8. #408
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    Deleted. I think that this is the end of this thread. ADMIN request...can you lock it or delete it? I'd prefer a delete but other people have contributed to it, so if "locking" it is better, then that's fine.
    .
    Last edited by BobJ; 03-25-2021 at 01:52 PM. Reason: The thread continues...
    S-2 7.9: "Wildcat of Loch Awe"
    1968 Selmer Series 9 B-flat and A clarinets
    1962Buesher "Aristocrat" tenor saxophone
    Piper One Design 24, Hull #35; "Alpha"

  9. #409
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    May 2009
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    San Francisco
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    I have never seen over 30k on the way home ( times... maybe its due to good karma? knock on wood...). And that was just for a few hours... a day of 25k a few times... but a few trips home never saw more then 20k... bigger problem was no wind the last 150 nm with zero wind and barely having enough fuel to motor in (this happened a few times). Buffalo has a very short rig... double reef in the smallish heavy delivery main and the "handkerchief" size storm jib should be good to 40k (though I hope to never find out... why the weather routing for the return is more important then the race over). :-)

  10. #410
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    Sep 2007
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    Capitola,CA
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    Quote Originally Posted by JimQuanci View Post
    I have never seen over 30k on the way home ( times... maybe its due to good karma? knock on wood...). And that was just for a few hours... a day of 25k a few times... but a few trips home never saw more then 20k... bigger problem was no wind the last 150 nm with zero wind and barely having enough fuel to motor in (this happened a few times). Buffalo has a very short rig... double reef in the smallish heavy delivery main and the "handkerchief" size storm jib should be good to 40k (though I hope to never find out... why the weather routing for the return is more important then the race over). :-)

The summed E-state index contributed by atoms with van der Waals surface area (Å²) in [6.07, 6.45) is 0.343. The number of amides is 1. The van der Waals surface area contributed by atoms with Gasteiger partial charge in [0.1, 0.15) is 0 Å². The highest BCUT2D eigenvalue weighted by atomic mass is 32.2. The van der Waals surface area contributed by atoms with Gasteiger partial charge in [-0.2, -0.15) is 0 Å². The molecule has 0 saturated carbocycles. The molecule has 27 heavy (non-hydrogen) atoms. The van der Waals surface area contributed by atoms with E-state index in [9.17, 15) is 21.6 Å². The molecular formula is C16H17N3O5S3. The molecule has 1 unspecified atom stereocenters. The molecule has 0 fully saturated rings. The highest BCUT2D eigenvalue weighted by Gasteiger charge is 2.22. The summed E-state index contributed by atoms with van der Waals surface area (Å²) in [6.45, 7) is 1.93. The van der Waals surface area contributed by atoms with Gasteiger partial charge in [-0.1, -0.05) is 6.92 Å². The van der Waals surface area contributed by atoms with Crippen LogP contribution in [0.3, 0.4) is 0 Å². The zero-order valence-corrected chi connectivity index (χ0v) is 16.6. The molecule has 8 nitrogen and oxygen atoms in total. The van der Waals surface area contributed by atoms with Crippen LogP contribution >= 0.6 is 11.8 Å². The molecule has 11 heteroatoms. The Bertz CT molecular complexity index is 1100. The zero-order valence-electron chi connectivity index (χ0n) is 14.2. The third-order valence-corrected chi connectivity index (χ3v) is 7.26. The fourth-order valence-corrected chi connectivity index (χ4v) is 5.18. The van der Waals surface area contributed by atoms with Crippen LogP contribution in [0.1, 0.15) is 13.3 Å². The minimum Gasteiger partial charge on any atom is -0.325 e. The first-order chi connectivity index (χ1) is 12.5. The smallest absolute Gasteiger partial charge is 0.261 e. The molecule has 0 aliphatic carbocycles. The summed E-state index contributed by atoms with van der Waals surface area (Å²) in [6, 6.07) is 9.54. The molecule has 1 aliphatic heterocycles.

BUFFALO is a lucky boat! JimQ doubtlessly remembers Cal-40 CALIFORNIA GIRL got rolled flat while reaching under reduced sail on delivery home from Pac Cup. CG's lee side cabin window broke inwards and boat filled with considerable H2O.

    I'd sailed WILDFLOWER home 5x from Hawaii. In 2008 I ran into this for 72 hours. It had been forecast, and I'd jogged in place for several days waiting before sticking my nose into "Gale Alley", believing I could reach off for S. CAL under storm jib if needed.

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    With the wind moaning in the rigging, storm jib alone proved too fast., Reduced sail to storm staysail of 18 square feet. Still too fast with danger of being rolled....

    It's the accompanying waves, not so much the wind, that can cause harm on a return delivery from Hawaii, especially on smaller craft. Being a professional delivery skipper I was well aware of this uncomfortable fact. In the conditions I was encountering solo, August 30-Sept. 1, 2008, we would probably have been fine with a complement of 5 experienced crew delivering a Santa Cruz 70. But on 27' WILDFLOWER, the windvane and tillerpilot couldn't anticipate what waves might be dangerous. Nor could I handsteering at night.

    "Why not heave to, skip?" This was not a passing storm, but a stationary feature of "Windy Lane" that was forecast to continue at least several more days with 15-20 foot significant seas.. Closing the coast, south and east, was the goal, not being a sitting duck.